Can you play in 7? | Play Along on Violin Viola Cello
Can you Play in 7/4?
Want to try?
Expand your rhythmic language with the free play-along series below
Level: All levels- but be ready to stretch your comfort zone.
Time: 5-15 minutes
Contents: 4 videos plus instructions
Scales used: A major (3 sharps- F# C# G#) AKA B dorian mode
D major (2 sharps- F# C#) AKA B aeolian mode (easy video only)
This series is more abstract than some of my other play-alongs which include popular tunes and takes on different styles, but if you’re up for something different, it’ll stretch you, in a good way.
It includes easy and advanced versions, plus a stand alone backing track video and an example solo.
To get the most out of this play-along series:
1. Begin by listening to backing-track below for 30-60 seconds and get the feel of the groove. If you want to count along, try quarter notes. Listen for the count during my verbal count in.
Video 1: Backing Track
2. Play a bit over the backing track if you’re feeling it- the key is B dorian (or A major: 3 sharps- F# C# G#)
3. Check out my example solo below if you want some inspiration or skip to the next step
Video 2: Example Solo
4. Give the advanced lesson (Video 3) a shot if you can- or if you’re just not comfortable, try Video 4 instead
Don’t get discouraged- bear in mind that it may be difficult to play the phrases back because the time signature is unfamiliar. But that’s exactly why I created this series, i.e., to give you the opportunity to stretch into an unfamiliar time signature. Feel free to rewind and try a few times. Note: In the easy version I also used the key of D major ( F# and C# ). You can also use B minor pentatonic or F# minor pentatonic scales.
Video 3: Lesson (Advanced Version)
Video 4: Lesson (Easy Version)
How did it go? This is a more heady series than some of the others. For something more familiar, consult the master playlist and choose from Blues, Rock, Pop, Funk, Bluegrass, Jazz, Latin, R&B, as well as a bunch of popular tunes you may know.
You can also get the Custom Backing tracks and other lesson supplemental materials at this page too.
Go to the Master Playlist of 120 Play Along Videos Here
Want to get more resources?
Share these free play alongs with your students to:
Develop your students technique, ear training, and theory in various styles
Promote student independence. Your students can record themselves, reflect back and share their work.
Save yourself time and stress of making your own materials from scratch
Give students something different and fun to do- they’re short and easy enough for all levels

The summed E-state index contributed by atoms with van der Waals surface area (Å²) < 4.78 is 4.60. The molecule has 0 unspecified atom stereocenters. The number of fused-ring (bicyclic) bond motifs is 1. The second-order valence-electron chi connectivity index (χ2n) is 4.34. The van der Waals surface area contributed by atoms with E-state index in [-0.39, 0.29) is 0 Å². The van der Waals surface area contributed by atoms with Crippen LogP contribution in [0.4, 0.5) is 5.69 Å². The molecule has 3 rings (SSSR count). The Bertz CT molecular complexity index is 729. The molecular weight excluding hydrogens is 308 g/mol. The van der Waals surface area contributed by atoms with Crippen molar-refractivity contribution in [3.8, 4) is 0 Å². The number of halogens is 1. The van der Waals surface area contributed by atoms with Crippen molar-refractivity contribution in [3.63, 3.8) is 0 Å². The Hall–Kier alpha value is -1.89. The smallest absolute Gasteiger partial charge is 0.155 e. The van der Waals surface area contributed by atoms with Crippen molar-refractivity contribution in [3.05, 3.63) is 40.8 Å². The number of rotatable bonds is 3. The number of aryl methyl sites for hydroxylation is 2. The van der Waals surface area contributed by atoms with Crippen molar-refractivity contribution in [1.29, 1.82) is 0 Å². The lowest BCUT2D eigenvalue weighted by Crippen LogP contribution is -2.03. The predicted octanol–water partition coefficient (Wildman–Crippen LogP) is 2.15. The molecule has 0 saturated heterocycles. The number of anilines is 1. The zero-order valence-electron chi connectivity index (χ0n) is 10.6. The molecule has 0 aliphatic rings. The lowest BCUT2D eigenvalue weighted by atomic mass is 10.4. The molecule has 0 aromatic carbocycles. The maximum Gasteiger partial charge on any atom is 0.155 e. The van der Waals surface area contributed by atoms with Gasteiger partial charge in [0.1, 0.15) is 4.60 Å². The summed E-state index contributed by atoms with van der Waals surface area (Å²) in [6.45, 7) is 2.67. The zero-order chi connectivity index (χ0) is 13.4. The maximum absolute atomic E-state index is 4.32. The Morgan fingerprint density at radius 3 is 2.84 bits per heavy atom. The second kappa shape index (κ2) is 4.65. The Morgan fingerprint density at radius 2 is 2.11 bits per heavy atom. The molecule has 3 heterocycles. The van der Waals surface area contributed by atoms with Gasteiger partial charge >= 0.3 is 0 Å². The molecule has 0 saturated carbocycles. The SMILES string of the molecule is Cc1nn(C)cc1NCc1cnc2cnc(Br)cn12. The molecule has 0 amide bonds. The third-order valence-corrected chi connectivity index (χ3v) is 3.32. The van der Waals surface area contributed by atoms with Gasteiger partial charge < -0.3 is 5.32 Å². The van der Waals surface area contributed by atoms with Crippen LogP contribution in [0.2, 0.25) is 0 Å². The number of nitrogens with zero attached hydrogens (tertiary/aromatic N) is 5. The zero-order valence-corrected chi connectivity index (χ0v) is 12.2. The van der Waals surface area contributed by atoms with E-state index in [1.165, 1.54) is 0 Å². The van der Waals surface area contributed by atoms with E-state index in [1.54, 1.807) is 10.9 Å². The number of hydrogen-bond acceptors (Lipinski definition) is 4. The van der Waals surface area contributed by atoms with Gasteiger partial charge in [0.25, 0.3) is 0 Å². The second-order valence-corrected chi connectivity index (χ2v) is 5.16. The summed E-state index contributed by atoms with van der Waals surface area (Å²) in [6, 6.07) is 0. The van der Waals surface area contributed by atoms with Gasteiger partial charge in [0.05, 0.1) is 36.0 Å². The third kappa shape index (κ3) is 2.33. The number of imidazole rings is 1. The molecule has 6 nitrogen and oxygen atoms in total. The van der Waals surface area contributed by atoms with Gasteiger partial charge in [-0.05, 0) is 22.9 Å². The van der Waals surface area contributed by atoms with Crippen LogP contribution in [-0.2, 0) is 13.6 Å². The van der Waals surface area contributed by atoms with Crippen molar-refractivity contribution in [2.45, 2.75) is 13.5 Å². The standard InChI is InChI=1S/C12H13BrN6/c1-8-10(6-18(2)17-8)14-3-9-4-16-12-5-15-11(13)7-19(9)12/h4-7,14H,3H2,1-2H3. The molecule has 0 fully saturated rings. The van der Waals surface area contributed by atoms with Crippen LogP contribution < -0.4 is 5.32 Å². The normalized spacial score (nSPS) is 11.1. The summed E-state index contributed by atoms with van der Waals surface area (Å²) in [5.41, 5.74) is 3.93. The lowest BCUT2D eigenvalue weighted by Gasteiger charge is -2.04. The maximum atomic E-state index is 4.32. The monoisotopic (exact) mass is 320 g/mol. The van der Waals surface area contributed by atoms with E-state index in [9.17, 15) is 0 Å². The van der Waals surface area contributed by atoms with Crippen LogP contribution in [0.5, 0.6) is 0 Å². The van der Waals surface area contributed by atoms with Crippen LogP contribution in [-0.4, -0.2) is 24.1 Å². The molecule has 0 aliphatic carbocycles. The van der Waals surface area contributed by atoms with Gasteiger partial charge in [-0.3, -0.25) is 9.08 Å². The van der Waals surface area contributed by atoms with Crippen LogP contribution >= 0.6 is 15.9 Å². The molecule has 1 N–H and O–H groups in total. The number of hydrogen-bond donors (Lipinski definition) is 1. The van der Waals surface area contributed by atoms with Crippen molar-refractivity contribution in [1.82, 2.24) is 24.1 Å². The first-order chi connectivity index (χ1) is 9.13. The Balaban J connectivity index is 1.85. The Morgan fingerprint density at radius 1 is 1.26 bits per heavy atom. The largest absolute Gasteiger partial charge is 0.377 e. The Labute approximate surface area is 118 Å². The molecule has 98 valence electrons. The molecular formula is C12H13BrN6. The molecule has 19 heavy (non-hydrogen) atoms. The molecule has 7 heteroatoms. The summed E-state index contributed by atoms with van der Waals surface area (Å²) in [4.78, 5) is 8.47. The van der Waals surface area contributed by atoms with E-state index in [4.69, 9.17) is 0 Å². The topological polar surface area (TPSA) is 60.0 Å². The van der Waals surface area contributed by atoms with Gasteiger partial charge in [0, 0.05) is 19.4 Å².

You can also use them as assessment tools by having students record and submit their work to you for feedback.
To help your students generate their own creative projects, learn improvisation, arranging, composition, and applied theory, consider licensing my courses for your entire class of students, and engage me to support you in managing their projects.
These are step by step online courses ready-made to help make online learning easier for you and more productive for your students. Learn more here or schedule a call with me to explore the possibilities.
Years ago I played with Cuban-born drummer/composer, Dafnis Prieto. He won the McArthur aka “genius” grant while I was working with him in NYC. We toured the world with his quintet for a few years and, I can say without a doubt that those experiences and everything I learned from Dafnis taught me a lot about rhythm.
Anyway, given that Dafnis is a genius drummer who mixes Cuban and Jazz rhythms with an Avante-Garde compositional sensibility, I did a lot of counting, in the rhythmic sense.
Let’s just say his music made playing Stravinsky’s Rite of Spring seem like Twinkle…
It took a while for me to be able to count without getting thrown, as if by a wild horse, by his beats. But after MANY gigs, I morphed into a different state of awareness, and began feeling it.
That’s when I realized that rhythm is very much something one must feel through immersion, with AND, just as importantly, without analysis. Counting can only take you so far in playing with a strong sense of rhythm. Studying and playing with Dafnis allowed me to get out of my head and to get away from counting.
In part to give you the chance to experience this type of catharsis, albeit riding a much a tamer horse, I made the series of play-along lessons above.
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